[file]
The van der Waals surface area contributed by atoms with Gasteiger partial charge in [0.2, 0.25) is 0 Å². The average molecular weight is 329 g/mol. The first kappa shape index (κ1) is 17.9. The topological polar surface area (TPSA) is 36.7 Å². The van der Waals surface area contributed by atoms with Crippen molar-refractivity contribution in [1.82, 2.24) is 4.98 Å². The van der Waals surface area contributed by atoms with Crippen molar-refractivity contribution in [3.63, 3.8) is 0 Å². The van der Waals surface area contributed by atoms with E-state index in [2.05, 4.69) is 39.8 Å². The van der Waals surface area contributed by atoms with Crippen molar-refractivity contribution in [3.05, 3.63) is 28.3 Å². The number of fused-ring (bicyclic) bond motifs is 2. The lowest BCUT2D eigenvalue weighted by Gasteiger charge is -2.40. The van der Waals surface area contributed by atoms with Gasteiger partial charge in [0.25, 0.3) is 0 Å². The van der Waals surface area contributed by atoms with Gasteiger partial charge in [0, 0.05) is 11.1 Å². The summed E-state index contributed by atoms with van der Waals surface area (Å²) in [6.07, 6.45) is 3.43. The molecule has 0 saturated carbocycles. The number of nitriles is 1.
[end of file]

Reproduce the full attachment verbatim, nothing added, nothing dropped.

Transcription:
The van der Waals surface area contributed by atoms with Gasteiger partial charge in [0.2, 0.25) is 0 Å². The average molecular weight is 329 g/mol. The first kappa shape index (κ1) is 17.9. The topological polar surface area (TPSA) is 36.7 Å². The van der Waals surface area contributed by atoms with Crippen molar-refractivity contribution in [1.82, 2.24) is 4.98 Å². The van der Waals surface area contributed by atoms with Crippen molar-refractivity contribution in [3.63, 3.8) is 0 Å². The van der Waals surface area contributed by atoms with E-state index in [2.05, 4.69) is 39.8 Å². The van der Waals surface area contributed by atoms with Crippen molar-refractivity contribution in [3.05, 3.63) is 28.3 Å². The number of fused-ring (bicyclic) bond motifs is 2. The lowest BCUT2D eigenvalue weighted by Gasteiger charge is -2.40. The van der Waals surface area contributed by atoms with Gasteiger partial charge in [0.25, 0.3) is 0 Å². The van der Waals surface area contributed by atoms with Gasteiger partial charge in [0, 0.05) is 11.1 Å². The summed E-state index contributed by atoms with van der Waals surface area (Å²) in [6.07, 6.45) is 3.43. The molecule has 0 saturated carbocycles. The number of nitriles is 1.